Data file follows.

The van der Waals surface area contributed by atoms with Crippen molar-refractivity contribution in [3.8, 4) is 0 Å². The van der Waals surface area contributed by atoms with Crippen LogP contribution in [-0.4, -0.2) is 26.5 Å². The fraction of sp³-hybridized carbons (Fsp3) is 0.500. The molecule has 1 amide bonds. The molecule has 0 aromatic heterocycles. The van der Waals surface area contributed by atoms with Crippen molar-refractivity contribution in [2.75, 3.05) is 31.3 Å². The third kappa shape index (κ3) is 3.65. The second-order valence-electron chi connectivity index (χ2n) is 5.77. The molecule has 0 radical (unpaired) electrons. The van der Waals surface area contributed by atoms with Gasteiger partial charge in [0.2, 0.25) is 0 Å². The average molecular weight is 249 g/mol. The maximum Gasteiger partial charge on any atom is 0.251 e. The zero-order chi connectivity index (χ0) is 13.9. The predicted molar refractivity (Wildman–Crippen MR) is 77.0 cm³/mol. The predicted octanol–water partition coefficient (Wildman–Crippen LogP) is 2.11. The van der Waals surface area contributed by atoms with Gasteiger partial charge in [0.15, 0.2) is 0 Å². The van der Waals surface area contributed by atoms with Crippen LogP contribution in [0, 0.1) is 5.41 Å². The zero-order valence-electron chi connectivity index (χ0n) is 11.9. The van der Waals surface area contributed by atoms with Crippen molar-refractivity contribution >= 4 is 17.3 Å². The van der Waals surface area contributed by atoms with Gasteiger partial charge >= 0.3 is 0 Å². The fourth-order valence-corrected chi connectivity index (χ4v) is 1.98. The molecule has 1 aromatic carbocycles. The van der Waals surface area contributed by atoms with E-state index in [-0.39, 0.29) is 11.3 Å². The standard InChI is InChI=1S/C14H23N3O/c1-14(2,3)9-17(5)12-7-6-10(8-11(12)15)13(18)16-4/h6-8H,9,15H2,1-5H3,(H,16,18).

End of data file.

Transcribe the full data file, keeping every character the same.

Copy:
The van der Waals surface area contributed by atoms with Crippen molar-refractivity contribution in [3.8, 4) is 0 Å². The van der Waals surface area contributed by atoms with Crippen LogP contribution in [-0.4, -0.2) is 26.5 Å². The fraction of sp³-hybridized carbons (Fsp3) is 0.500. The molecule has 1 amide bonds. The molecule has 0 aromatic heterocycles. The van der Waals surface area contributed by atoms with Crippen molar-refractivity contribution in [2.75, 3.05) is 31.3 Å². The third kappa shape index (κ3) is 3.65. The second-order valence-electron chi connectivity index (χ2n) is 5.77. The molecule has 0 radical (unpaired) electrons. The van der Waals surface area contributed by atoms with Gasteiger partial charge in [0.2, 0.25) is 0 Å². The average molecular weight is 249 g/mol. The maximum Gasteiger partial charge on any atom is 0.251 e. The zero-order chi connectivity index (χ0) is 13.9. The predicted molar refractivity (Wildman–Crippen MR) is 77.0 cm³/mol. The predicted octanol–water partition coefficient (Wildman–Crippen LogP) is 2.11. The van der Waals surface area contributed by atoms with Gasteiger partial charge in [0.15, 0.2) is 0 Å². The van der Waals surface area contributed by atoms with Crippen LogP contribution in [0, 0.1) is 5.41 Å². The zero-order valence-electron chi connectivity index (χ0n) is 11.9. The van der Waals surface area contributed by atoms with Crippen molar-refractivity contribution >= 4 is 17.3 Å². The van der Waals surface area contributed by atoms with Gasteiger partial charge >= 0.3 is 0 Å². The fourth-order valence-corrected chi connectivity index (χ4v) is 1.98. The molecule has 1 aromatic carbocycles. The van der Waals surface area contributed by atoms with E-state index in [-0.39, 0.29) is 11.3 Å². The standard InChI is InChI=1S/C14H23N3O/c1-14(2,3)9-17(5)12-7-6-10(8-11(12)15)13(18)16-4/h6-8H,9,15H2,1-5H3,(H,16,18).